Is the Age of Exploration long dead? At The Last Word on Nothing, Richard Panek made the point that there's no longer anywhere on Earth people haven't been. Even the South Pole, which many would consider the most remote spot on the planet, is a regular tourist destination.

Ah! But what about the deep sea? Humans obviously haven't seen every inch of it--not even close. And the deepest spot in the ocean, the Challenger Deep, is much harder to visit than the South Pole. In fact, only one manned expedition has ever touched bottom, making it more like the moon than the pole.

And--like the moon--private individuals and entrepreneurs are itching to go back. Media of late have been abuzz with news of the "race to the deep," most recently covered in The Huffington Post.

I must be wearing my pedantic pants today, because I couldn't help pouncing on a couple of statements in the article. They aren't wrong--they're just not perfectly right.

Quibble the first:
Filmmaker and explorer James Cameron has unveiled plans to visit the deepest place on planet Earth in the coming weeks, aboard a state-of-the-art, deep-diving craft built beneath a veil of secrecy in Australia. . . . The lime-green, cylindrical craft, dubbed the Deepsea Challenger -- a play on the name of the deepest spot in the Mariana Trench, known as Challenger Deep -- is a single-pilot submersible . . .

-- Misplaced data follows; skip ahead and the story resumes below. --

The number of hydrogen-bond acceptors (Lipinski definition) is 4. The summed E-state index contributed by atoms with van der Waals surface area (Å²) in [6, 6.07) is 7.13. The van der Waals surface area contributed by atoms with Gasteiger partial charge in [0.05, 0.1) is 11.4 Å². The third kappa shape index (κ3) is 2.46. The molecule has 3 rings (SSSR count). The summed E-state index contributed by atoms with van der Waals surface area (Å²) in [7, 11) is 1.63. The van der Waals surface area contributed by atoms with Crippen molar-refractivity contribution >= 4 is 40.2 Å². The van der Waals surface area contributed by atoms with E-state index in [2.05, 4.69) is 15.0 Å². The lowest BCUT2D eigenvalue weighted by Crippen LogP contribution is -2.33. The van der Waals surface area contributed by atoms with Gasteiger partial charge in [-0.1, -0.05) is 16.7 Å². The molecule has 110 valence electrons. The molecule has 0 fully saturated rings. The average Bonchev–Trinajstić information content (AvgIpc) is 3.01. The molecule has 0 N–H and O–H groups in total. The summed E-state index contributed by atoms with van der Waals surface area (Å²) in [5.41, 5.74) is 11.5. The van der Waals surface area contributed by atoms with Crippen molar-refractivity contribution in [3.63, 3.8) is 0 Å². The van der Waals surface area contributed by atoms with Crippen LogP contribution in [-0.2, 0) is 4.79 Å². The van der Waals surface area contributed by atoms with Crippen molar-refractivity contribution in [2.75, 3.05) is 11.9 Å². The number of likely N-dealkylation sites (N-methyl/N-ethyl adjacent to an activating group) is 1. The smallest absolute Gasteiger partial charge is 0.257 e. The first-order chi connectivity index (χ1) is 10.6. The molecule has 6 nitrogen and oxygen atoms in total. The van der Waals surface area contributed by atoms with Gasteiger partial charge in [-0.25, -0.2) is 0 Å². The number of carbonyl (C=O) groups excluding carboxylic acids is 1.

Uhh. Does anyone know what the Challenger Deep was named after? That's right, a honking big sailing ship called HMS Challenger that laid the foundation for modern oceanography. I'm pretty sure the ship--not the geographic location--is the namesake for Cameron's vessel.

HMS Challenger by William Frederick Mitchell 

Quibble the second:
Over the last several decades, scientists have found some bizarre and massive creatures dwelling in the deep, such as the megamouth shark, a filter feeder that grows up to 18 feet (5 m) long, and two enormous and otherworldly squid species. [photo of vampire squid] A vampire squid. This strange creature lives in deep, oxygen-limited areas from around 2,000 to 3,000 feet (600 to 900 m.) depth . . . 
Now, I realize it doesn't explicitly say "vampire squid were discovered in the last several decades." But it sure implies that. Vampire squid were actually discovered over a hundred years ago--see Richard Ellis' account of the history of our knowledge of the beast.

Adult vampire squid by Citron 

All quibbles aside, though, I'm stoked that someone's going back down there. And I wouldn't be at all shocked if he does find new species of squid--and other creatures, too.